### The Learning Curve

From the Learning Curve:

Learning Curves: Honors: Multivariable Calculus: What textbook would you use to teach honors Calc 3?

Already rejected: Apostal for being too linear-algebra-y and Hurley for being out of print.

Too linear-alebra-y? How can a multivariable calculus textbook be too linear-algebra-y? Multivariable derivatives and integrals are linear maps in an algebra-like space, aren't they?

## 2 Comments:

At 6:07 PM, cieran said…

Agreed!

All of Apostol's books are excellent, as long as the student is up to the task (as they would be at Berkeley, or in any Honors program).

As far as the notion of too-much linear algebra, multivariate calculus can't be taught properly without a good grounding in linear algebra, so that's a red herring.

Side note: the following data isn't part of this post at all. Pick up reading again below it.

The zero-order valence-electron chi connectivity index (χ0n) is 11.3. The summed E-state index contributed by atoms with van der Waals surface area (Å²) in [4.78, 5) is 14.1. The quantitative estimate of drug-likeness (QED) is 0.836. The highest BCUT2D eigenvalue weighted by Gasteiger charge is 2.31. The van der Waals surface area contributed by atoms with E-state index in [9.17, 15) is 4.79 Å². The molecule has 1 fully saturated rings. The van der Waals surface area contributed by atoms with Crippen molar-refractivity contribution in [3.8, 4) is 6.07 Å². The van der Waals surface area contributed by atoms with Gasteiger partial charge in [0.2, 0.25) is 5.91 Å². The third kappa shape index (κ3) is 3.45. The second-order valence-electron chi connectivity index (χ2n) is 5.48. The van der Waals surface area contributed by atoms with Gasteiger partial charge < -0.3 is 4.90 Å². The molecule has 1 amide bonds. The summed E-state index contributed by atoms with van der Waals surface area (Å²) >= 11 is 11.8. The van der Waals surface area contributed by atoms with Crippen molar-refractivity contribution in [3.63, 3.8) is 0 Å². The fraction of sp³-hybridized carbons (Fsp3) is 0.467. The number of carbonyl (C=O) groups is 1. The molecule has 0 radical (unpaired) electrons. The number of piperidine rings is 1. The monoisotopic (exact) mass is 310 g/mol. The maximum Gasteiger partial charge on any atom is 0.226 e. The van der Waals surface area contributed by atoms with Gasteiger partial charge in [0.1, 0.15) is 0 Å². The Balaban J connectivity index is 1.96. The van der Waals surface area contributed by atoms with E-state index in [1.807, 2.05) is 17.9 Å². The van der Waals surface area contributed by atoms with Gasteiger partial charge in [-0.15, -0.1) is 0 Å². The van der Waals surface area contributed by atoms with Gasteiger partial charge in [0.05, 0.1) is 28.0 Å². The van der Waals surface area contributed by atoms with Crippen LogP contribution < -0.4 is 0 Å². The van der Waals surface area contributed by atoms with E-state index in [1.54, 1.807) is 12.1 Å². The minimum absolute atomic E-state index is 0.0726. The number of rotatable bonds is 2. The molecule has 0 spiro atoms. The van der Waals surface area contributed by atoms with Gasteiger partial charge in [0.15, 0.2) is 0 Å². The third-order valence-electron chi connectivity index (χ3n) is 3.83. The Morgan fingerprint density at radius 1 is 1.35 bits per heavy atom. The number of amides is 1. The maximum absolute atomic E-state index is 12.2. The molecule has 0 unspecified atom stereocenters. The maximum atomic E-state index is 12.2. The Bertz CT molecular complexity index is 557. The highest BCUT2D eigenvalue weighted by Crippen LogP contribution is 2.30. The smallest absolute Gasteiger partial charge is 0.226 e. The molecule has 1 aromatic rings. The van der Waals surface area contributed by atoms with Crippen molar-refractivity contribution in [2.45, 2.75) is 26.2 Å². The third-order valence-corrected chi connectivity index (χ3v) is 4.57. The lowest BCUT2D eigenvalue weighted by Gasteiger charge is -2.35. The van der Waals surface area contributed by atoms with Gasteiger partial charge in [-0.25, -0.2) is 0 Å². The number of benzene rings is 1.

The gradient is a vector, the Hessian is a symmetric matrix, multivariate transformations inherit their local properties from the associated Jacobian matrices, etc., etc., etc. Linear algebra is an organic part of multivariate calculus, whether we like it or not!

A Honors course in multivariate calculus that doesn't include a solid grounding in the relevant linear algebraic underpinnings does

notmerit the "honors" designation!At 1:59 AM, sabera said…

Mathematics of Linear Algebra

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